Lying on the sands with his arms behind his head, the ex-commander gazed at the blue sky. The ruckus echoing from the digsite had been constant since dawnbreak. It had been some time since the necromancer spoke, so he flipped his head back just enough to catch a peek of him. The magi was staring into the distance, and unless the commander’s eyes were deceiving him, his pale face looked weighed down by worry.
Their eyes met.
“What else did those monks tell you? I am puzzled why they would lie about knowing me.”
“Only one of them speaks. Other is a mute, I think”, the ex-commander replied.
“That is not an ailment the monks of Sharam wouldn’t heal. Especially the more studied ones.”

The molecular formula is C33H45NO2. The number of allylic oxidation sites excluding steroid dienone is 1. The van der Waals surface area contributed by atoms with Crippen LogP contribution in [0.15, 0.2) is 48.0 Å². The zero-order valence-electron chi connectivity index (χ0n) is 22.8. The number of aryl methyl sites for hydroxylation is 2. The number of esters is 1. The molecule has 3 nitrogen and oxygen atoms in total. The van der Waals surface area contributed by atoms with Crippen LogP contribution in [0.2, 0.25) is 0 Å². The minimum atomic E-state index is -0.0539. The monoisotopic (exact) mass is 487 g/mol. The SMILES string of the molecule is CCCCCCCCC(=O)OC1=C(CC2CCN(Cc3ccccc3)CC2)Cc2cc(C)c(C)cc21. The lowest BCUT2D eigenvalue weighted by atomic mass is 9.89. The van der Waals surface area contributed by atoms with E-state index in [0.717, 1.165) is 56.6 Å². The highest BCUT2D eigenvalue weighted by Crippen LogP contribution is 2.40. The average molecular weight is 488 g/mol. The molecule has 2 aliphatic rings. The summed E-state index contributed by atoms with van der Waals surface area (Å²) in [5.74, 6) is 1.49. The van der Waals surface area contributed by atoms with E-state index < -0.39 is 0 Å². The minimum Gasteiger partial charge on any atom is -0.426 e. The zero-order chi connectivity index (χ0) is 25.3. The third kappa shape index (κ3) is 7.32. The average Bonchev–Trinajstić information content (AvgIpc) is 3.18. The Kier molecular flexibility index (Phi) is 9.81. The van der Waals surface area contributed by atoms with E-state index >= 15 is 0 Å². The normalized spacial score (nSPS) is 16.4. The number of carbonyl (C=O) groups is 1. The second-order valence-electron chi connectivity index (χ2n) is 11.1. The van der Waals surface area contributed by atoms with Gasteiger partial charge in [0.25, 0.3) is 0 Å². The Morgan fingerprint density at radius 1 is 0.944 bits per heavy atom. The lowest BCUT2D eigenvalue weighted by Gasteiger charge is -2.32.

“How should I know? I barely got a look of the guy. I was pre-occupied with the talking one.”
“They signed up to your expedition, or did the aristorcracy order them to? What was their reward supposed to be?”
“Just some royal gold.”
“Monks don’t usually care about gold.”
“Fuck should I know?! I was going to ask them more questions, before your ass showed up!”
The ex-commander sighed and threw his hands behind his head again and stared at the sky. The necromancer was stroking his chin, seemingly thinking something.
“Something doesn’t add up.”
The worry in his voice was apparent, he did not hide the strained tone of it. He opened one of his two books, he was carrying only two on him. His reading was intense, pages rustling as he flipped past them one after the other.